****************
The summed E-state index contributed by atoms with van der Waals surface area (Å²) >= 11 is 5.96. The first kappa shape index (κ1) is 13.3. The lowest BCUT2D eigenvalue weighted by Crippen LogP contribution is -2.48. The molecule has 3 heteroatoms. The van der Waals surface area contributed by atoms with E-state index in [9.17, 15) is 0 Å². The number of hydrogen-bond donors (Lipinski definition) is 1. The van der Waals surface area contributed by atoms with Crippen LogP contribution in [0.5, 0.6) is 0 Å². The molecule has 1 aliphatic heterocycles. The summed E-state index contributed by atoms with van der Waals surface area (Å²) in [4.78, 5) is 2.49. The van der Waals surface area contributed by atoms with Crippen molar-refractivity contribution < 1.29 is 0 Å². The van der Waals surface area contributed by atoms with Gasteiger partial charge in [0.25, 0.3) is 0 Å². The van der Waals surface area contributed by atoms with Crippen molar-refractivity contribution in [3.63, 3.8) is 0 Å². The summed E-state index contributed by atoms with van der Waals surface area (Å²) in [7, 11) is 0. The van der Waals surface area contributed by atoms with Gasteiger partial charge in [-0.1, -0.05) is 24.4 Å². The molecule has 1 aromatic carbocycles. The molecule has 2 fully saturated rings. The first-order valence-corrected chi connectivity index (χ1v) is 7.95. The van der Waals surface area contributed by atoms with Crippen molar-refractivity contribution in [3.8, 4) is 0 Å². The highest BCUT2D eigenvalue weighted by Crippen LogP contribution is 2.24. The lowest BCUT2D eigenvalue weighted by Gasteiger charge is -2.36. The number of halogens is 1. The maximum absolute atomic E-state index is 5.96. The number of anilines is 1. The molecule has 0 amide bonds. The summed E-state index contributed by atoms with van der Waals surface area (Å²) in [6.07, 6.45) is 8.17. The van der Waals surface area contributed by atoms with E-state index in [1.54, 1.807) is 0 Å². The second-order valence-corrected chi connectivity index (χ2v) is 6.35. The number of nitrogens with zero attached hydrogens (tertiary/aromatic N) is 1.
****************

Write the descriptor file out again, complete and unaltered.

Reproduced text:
The summed E-state index contributed by atoms with van der Waals surface area (Å²) >= 11 is 5.96. The first kappa shape index (κ1) is 13.3. The lowest BCUT2D eigenvalue weighted by Crippen LogP contribution is -2.48. The molecule has 3 heteroatoms. The van der Waals surface area contributed by atoms with E-state index in [9.17, 15) is 0 Å². The number of hydrogen-bond donors (Lipinski definition) is 1. The van der Waals surface area contributed by atoms with Crippen LogP contribution in [0.5, 0.6) is 0 Å². The molecule has 1 aliphatic heterocycles. The summed E-state index contributed by atoms with van der Waals surface area (Å²) in [4.78, 5) is 2.49. The van der Waals surface area contributed by atoms with Crippen molar-refractivity contribution < 1.29 is 0 Å². The van der Waals surface area contributed by atoms with Gasteiger partial charge in [0.25, 0.3) is 0 Å². The van der Waals surface area contributed by atoms with Crippen molar-refractivity contribution in [3.63, 3.8) is 0 Å². The summed E-state index contributed by atoms with van der Waals surface area (Å²) in [7, 11) is 0. The van der Waals surface area contributed by atoms with Gasteiger partial charge in [-0.1, -0.05) is 24.4 Å². The molecule has 1 aromatic carbocycles. The molecule has 2 fully saturated rings. The first-order valence-corrected chi connectivity index (χ1v) is 7.95. The van der Waals surface area contributed by atoms with Crippen molar-refractivity contribution in [3.8, 4) is 0 Å². The highest BCUT2D eigenvalue weighted by Crippen LogP contribution is 2.24. The lowest BCUT2D eigenvalue weighted by Gasteiger charge is -2.36. The number of halogens is 1. The maximum absolute atomic E-state index is 5.96. The number of anilines is 1. The molecule has 0 amide bonds. The summed E-state index contributed by atoms with van der Waals surface area (Å²) in [6.07, 6.45) is 8.17. The van der Waals surface area contributed by atoms with E-state index in [1.54, 1.807) is 0 Å². The second-order valence-corrected chi connectivity index (χ2v) is 6.35. The number of nitrogens with zero attached hydrogens (tertiary/aromatic N) is 1.